The Power of Personal Storytelling to Deliver Real Meaning
The Best Written 142-Page Book on Brainstorming That Is Not For Sale
This is the only 142-page book we know of that teaches people how to facilitate kick-ass brainstorming sessions -- including 18 creative thinking techniques, tips, tools, guidelines, checklists, rants, and the happy distillation of 27 years worth of what we've learned leading ideation sessions for companies like these who have all been very pleased with our services.
Oh, I almost forget, you cannot buy this book anywhere. It's not for sale.
We thought about selling it, but that felt like a sell-out. So we're not selling it. We are, however, giving it away if you bring us in to train your movers and shakers how to run brainstorm sessions. Reading the book is fine, but it's a little like watching a Bruce Lee movie and expecting to break bricks five minutes later. Ain't gonna happen. For that, you need to go to the dojo.February 10, 2017
Ten Simple Ways to Establish a User Friendly Ideation Process
Let's assume for a moment that you and your company value BIG IDEAS -- the kind of ideas that have the potential to change the game, differentiate you from the competition, and spark some major business growth.
Let's also assume that you and your company are not at a loss for these BIG IDEAS -- that they regularly make their appearance via any number of ways: brainstorming sessions, early morning team meetings, or simply the spontaneous epiphanies of the wild and crazy people down the hall.
That's the good news. The not-so-good-news is that the appearance of these BIG IDEAS are not only random, but too often subject to implosion, sabotage, neglect, rabbit holes, premature evaluation, pissing contests, blame, turf wars, and countless other forms of interpersonal and organizational weirdness.
Look at it this way: You are a gardener doing your best to grow some watermelons, but the hose you are using to water the watermelons has many holes in it. No matter how often you turn on the faucet, how early you make it out to your garden, or how deftly you point the hose, very little water comes out the other end.
The result? Too much dies on the vine. Yes, it's always possible that a sudden rainstorm will save your ass, but praying for rain is not exactly a dependable way to ensure a pipeline of powerful, business growth ideas -- the proverbial "front-end of innovation".
Bottom line, if you want to increase the odds of developing BIG IDEAS that will turn into new products, new services, and better ways of doing business, you will need to plug the holes or, better yet, invest in a new hose.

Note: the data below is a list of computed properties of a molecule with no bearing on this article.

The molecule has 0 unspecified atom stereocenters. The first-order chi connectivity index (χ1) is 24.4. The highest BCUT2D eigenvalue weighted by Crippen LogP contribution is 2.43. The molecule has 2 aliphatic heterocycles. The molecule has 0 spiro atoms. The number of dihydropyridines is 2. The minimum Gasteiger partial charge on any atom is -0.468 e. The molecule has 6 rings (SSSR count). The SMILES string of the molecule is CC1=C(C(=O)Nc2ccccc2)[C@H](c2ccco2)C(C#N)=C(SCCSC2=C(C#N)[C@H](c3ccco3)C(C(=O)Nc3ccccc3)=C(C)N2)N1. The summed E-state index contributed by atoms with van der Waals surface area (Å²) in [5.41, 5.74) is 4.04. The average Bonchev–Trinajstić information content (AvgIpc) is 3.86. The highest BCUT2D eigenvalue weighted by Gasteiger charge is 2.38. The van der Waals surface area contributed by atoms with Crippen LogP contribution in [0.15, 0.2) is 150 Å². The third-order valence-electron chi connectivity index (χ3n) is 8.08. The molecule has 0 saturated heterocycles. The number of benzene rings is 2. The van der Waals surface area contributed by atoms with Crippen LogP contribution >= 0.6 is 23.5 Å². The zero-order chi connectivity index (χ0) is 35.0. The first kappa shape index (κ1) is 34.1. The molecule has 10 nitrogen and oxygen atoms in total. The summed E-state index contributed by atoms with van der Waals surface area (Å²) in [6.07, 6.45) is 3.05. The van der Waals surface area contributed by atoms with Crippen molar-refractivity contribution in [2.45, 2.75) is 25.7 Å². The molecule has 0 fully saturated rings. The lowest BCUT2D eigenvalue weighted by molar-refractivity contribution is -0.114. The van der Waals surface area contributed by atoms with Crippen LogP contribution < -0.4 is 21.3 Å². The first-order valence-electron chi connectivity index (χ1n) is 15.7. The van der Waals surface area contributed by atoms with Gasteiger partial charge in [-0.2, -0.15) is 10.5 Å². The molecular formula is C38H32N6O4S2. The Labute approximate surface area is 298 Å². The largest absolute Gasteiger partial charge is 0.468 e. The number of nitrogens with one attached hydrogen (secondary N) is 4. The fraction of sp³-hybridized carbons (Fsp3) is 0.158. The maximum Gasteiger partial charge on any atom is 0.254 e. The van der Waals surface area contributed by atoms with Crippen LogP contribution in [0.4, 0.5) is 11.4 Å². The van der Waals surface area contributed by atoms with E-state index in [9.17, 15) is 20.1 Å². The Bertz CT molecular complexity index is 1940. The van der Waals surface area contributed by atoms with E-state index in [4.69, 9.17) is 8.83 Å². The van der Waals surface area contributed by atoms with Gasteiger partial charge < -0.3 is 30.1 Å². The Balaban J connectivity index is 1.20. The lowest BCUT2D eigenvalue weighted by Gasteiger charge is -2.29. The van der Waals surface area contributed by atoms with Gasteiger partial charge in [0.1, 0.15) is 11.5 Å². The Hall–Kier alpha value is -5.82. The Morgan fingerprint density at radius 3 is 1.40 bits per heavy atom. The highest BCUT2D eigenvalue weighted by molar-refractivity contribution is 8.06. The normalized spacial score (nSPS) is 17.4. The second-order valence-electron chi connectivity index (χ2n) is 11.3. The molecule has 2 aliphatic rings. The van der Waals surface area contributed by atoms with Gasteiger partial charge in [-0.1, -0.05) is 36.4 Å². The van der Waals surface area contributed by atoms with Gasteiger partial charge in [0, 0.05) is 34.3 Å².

What ARE the holes? The countless ways in which your company's "ideation process" routinely springs leaks.
And here, oh aspiring innovator, is where the plot thickens.
Highly creative people have a tendency to avoid "process" like the plague, turning a blind eye to anything that requires them to pay attention to an "organized approach". To them, this stuff is usually interpreted as a "loss of freedom" -- the result, they imagine, of upper management trying to micromanage them or over-engineer the one thing they value most in the world -- their free-flowing, highly spontaneous, super-animated creativity.
This, of course, is perfectly understandable. But it is also extremely short-sighted.
Just like a gardener needs a hose without holes to water their plants, so do the creative people in your organization need a hole-free way to bring their ideas to fruition. Spontaneous idea generation is great. So are brainstorming sessions, late night noodling, and creative off-sites. That's not the problem. The problem is that the your company's process for actually developing and implementing its BIG IDEAS is seriously flawed -- not unlike the O-Ring Space Shuttle Challenger disaster.
But it doesn't have to be that way. Without over-engineering the spontaneous appearance of creativity in your organization, you can radically increase the odds of BIG IDEAS manifesting -- but only if you and your team come up with a sustainable, user friendly ideation process that becomes known and honored by everyone on the scene.
Is there a formula for this? No. Every business is different. Every corporate culture has its own unique ebb and flow. Every team has its own, individual way of operating. That being said, there are some common sense guidelines to be aware of and adapt. That is IF you want to increase the odds of BIG IDEAS being conceived, developed, and executed in your company. Let's take a look...
1. COMMUNICATE A CLEAR, COMPELLING VISION: Regularly, let the people in your company know what the ultimate goal of their effort is. When people, swamped by the day-to-day, forget the inspired vision that attracted them to your company in the first place, your hose has sprung its first leak. What can you do, this week, to remind everyone in your organization of what the big, hairy, audacious goal is -- the "gold at the end of the rainbow" aspiration that gets everyone out of the bed in the morning?
2. FRAME POWERFUL QUESTIONS: While it's great to have an inspiring goal to aim for, unless you can translate that goal into the kind of meaningful challenges that people can get their arms around, all you are doing is hyping people up. The more skillful you are at framing your business opportunities as questions that begin with words "How can we?", the more likely it will be that your innovation garden will grow. That's why British author G.K. Chesterton once said, "It's not that they can't see the solution. They can't see the problem." How would you frame the question you want your creative team noodling on this week?
3. WRITE CRYSTAL CLEAR BRIEFS: I'm sure you've heard the phrase "garbage in, garbage out". Yes? Well, this phenomenon also applies to a company's ideation process. If your Account Services department (or whoever writes project briefs) delivers vague, incomplete, or hard-to-read briefs to your "creatives", you got trouble in River City. Unfortunately, this is all too common. The reasons? Your client doesn't actually know what they want, or your Brief Writers don't know how help your client figure it out. The result? Goofy, incomplete briefs that send your creatives off on a wild goose chase. What can you do to ensure that the people who write briefs in your company are totally on top of their game?